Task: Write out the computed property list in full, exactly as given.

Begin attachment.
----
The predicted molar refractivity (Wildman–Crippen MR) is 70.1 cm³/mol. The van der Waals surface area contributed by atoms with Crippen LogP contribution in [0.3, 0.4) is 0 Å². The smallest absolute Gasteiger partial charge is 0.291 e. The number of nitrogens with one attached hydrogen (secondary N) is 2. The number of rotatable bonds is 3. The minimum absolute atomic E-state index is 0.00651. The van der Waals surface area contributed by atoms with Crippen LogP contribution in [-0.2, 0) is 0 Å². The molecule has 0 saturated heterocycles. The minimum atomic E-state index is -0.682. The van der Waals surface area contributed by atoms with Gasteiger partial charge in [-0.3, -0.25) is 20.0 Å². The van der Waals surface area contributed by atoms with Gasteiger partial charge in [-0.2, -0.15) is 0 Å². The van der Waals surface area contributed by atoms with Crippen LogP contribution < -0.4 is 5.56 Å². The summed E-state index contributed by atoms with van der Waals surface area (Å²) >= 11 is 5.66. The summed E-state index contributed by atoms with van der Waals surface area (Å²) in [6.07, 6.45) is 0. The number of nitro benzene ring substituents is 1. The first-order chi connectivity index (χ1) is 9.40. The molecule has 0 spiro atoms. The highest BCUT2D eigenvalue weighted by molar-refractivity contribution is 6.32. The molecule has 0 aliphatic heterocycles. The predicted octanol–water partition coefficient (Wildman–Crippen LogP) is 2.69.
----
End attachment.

The predicted molar refractivity (Wildman–Crippen MR) is 70.1 cm³/mol. The van der Waals surface area contributed by atoms with Crippen LogP contribution in [0.3, 0.4) is 0 Å². The smallest absolute Gasteiger partial charge is 0.291 e. The number of nitrogens with one attached hydrogen (secondary N) is 2. The number of rotatable bonds is 3. The minimum absolute atomic E-state index is 0.00651. The van der Waals surface area contributed by atoms with Crippen LogP contribution in [-0.2, 0) is 0 Å². The molecule has 0 saturated heterocycles. The minimum atomic E-state index is -0.682. The van der Waals surface area contributed by atoms with Gasteiger partial charge in [-0.3, -0.25) is 20.0 Å². The van der Waals surface area contributed by atoms with Gasteiger partial charge in [-0.2, -0.15) is 0 Å². The van der Waals surface area contributed by atoms with Crippen LogP contribution < -0.4 is 5.56 Å². The summed E-state index contributed by atoms with van der Waals surface area (Å²) >= 11 is 5.66. The summed E-state index contributed by atoms with van der Waals surface area (Å²) in [6.07, 6.45) is 0. The number of nitro benzene ring substituents is 1. The first-order chi connectivity index (χ1) is 9.40. The molecule has 0 spiro atoms. The highest BCUT2D eigenvalue weighted by molar-refractivity contribution is 6.32. The molecule has 0 aliphatic heterocycles. The predicted octanol–water partition coefficient (Wildman–Crippen LogP) is 2.69.